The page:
Pakistan said on Tuesday that the Taliban will form a “consensus” government in the coming days and called on the international community not to abandon Afghanistan after the complete withdrawal of US troops from the country.
“We are waiting for form a government of consensus in the coming days,” Pakistani Foreign Minister Shah Mehmood Qureshi said at a press conference held in Islamabad together with his German counterpart, Heiko Maas.
Pakistan’s head of diplomacy urged the international community to remain involved in Afghanistan.
“Humanitarian aid has to arrive. We will not allow the economic collapse of Afghanistan”, stressed Qureshi.
Pakistan maintained relations with the Taliban during the war and the presence of US and NATO military personnel over the past 20 years, contacts that have led the United States, on more than one occasion, to criticize Islamabad for helping the then insurgents.
Qureshi’s statements came just hours after Taliban leaders had declared “complete independence” of Afghanistan, this Tuesday morning, at the airport in Kabul, after the full withdrawal of the United States before midnight local time.
In the midst of the celebrations, the Taliban also referred to their intention to form an “inclusive” Islamic Government.
“It is important for all of us that all Afghans, even those who do not support the Taliban, feel represented, but it remains to be seen whether the Taliban will take this into account” and keep their promises, said Maas, who arrived on Monday to Islamabad for a two-day visit.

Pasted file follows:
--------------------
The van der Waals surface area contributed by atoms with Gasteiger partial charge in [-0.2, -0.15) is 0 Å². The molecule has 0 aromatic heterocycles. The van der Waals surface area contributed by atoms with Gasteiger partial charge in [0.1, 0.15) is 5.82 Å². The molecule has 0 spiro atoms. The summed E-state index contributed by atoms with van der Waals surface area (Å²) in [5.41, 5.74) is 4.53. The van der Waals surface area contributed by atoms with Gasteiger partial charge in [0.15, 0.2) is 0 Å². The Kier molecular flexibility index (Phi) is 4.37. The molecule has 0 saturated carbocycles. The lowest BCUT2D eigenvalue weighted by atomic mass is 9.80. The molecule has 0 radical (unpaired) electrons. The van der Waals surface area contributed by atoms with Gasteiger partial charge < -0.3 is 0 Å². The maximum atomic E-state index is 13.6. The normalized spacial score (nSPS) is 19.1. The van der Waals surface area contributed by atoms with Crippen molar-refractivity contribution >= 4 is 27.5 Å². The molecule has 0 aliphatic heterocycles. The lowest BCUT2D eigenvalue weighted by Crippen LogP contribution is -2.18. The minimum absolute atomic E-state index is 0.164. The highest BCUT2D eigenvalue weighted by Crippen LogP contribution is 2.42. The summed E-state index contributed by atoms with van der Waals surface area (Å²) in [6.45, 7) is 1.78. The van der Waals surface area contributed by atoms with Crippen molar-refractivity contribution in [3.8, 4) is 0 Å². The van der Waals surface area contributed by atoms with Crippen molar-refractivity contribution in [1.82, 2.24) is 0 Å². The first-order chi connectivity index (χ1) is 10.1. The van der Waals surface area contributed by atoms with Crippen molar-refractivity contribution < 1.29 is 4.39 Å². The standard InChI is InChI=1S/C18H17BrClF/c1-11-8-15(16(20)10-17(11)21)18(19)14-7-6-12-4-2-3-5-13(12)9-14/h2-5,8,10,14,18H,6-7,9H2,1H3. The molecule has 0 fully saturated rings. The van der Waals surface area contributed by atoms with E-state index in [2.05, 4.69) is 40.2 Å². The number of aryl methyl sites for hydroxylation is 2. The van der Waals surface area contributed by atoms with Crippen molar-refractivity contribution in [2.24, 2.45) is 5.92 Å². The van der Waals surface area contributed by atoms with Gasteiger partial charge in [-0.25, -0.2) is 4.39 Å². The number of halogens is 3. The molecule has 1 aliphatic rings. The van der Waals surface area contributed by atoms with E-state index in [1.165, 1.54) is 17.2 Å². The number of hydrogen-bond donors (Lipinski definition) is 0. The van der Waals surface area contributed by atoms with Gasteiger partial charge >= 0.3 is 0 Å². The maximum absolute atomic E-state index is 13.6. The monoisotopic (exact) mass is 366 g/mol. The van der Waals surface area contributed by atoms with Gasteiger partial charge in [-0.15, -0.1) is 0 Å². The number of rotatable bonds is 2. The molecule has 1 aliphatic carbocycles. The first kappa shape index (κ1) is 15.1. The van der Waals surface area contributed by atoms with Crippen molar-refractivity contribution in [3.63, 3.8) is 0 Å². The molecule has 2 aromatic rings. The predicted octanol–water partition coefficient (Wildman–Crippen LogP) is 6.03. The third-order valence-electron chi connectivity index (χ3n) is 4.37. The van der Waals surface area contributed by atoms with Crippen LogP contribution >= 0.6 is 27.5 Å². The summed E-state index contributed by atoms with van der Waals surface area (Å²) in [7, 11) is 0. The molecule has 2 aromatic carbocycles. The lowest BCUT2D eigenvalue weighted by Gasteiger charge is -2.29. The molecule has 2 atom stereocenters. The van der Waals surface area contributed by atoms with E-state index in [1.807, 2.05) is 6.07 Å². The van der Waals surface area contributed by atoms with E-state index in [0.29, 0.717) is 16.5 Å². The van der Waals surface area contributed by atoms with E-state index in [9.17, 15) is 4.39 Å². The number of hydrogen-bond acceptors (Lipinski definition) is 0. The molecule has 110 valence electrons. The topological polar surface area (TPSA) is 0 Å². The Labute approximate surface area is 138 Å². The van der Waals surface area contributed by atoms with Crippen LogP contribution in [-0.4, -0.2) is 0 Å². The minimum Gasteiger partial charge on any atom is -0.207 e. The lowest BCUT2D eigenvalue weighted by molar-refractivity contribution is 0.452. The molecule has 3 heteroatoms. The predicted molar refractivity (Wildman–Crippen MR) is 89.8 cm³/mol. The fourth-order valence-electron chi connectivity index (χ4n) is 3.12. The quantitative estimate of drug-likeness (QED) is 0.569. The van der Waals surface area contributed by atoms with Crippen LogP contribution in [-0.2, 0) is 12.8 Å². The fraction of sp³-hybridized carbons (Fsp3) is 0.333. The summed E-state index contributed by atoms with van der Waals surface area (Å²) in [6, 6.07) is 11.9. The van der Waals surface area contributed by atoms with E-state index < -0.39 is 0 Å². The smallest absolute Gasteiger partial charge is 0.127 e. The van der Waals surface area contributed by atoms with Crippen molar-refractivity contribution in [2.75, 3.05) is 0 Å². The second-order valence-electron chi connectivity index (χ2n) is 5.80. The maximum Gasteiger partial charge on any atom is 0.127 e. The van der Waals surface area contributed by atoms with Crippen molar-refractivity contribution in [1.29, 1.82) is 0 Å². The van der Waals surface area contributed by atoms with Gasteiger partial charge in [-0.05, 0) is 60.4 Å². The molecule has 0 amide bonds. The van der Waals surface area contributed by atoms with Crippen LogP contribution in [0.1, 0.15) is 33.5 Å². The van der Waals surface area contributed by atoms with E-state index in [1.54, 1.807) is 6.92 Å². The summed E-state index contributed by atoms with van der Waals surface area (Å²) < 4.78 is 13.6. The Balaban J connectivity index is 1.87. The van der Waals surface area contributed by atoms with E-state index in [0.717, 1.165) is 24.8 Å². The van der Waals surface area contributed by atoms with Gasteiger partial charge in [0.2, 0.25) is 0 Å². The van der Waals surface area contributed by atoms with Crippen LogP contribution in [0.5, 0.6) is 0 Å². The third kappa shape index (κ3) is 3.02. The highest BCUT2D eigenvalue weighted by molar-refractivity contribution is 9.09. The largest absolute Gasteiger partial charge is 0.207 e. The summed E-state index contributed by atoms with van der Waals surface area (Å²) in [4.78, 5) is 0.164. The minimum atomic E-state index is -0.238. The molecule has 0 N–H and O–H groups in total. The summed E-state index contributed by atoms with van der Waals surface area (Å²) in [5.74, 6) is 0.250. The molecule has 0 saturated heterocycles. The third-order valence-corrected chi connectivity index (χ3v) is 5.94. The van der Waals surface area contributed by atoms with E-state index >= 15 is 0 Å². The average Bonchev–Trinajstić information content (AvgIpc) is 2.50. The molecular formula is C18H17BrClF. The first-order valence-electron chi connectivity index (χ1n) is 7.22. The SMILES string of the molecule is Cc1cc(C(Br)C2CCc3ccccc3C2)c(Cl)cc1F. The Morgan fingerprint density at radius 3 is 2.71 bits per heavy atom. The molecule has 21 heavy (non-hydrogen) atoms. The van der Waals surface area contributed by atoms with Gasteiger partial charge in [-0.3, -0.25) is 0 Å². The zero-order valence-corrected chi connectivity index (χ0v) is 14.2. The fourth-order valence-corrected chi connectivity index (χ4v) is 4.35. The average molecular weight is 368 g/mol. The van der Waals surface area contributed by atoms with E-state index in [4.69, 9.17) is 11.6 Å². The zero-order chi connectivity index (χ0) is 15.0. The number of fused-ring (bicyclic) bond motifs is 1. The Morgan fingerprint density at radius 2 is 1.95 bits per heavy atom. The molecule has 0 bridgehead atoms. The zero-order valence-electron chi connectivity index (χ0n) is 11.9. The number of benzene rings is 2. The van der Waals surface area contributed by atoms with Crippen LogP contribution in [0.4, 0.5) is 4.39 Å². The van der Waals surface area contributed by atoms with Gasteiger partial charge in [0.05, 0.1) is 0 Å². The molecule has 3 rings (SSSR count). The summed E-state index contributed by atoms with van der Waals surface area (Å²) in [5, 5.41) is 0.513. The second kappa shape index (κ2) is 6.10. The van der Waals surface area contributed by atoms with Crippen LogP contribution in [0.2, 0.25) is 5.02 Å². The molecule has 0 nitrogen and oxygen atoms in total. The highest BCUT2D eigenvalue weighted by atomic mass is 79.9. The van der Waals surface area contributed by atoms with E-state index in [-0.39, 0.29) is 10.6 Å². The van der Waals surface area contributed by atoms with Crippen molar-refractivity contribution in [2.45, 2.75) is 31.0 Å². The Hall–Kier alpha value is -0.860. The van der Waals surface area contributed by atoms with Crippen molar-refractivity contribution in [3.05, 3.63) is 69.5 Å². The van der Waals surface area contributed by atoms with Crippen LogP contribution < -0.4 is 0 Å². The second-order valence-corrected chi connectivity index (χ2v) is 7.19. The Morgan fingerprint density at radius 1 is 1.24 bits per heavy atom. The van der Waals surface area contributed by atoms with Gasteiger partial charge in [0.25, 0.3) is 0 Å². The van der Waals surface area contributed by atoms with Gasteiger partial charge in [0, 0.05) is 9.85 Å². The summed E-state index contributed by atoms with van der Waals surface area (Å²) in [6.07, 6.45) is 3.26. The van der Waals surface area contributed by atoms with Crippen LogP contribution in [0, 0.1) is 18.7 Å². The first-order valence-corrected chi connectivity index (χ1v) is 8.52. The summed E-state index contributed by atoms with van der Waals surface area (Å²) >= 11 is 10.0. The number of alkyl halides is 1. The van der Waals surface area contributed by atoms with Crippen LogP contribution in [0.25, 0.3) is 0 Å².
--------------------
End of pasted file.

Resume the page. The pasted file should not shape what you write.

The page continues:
The head of German diplomacy recalled that the Taliban had promised allow more Afghans to leave the country, even after the official withdrawal operations were completed and now that the airport is already in the hands of the insurgents.
“The Taliban promised, but it will only be in the coming days and weeks that we will see if we can count on it,” said Maas.
Pakistan has become a strategic partner for entering and leaving Afghanistan, with the beginning of the arrival of humanitarian aid and the withdrawal of foreigners and Afghan collaborators, a situation that the German minister was keen to underline.
“I liked thank Pakistan for withdrawing German citizens of the country”, he said, adding that his country will support Afghanistan’s neighbors to face the new challenges, with Germany having already provided 100 million euros in humanitarian aid and pledged another 500 million.
The last US military in Afghanistan left the country this morning, prompting the Taliban to proclaim full victory and mark the end of the war with the United States with a parade of the leaders of the fundamentalist group through the airport.
The total conquest of Kabul by the Taliban took place on August 15, culminating an offensive that began in May, when the withdrawal of US military forces and NATO began.
International forces have been in the country since 2001, as part of the offensive led by the United States against the extremist regime (1996-2001), which welcomed in its territory the leader of al-Qaida, Osama bin Laden, mainly responsible for the terrorist attacks of 11 September 2001.
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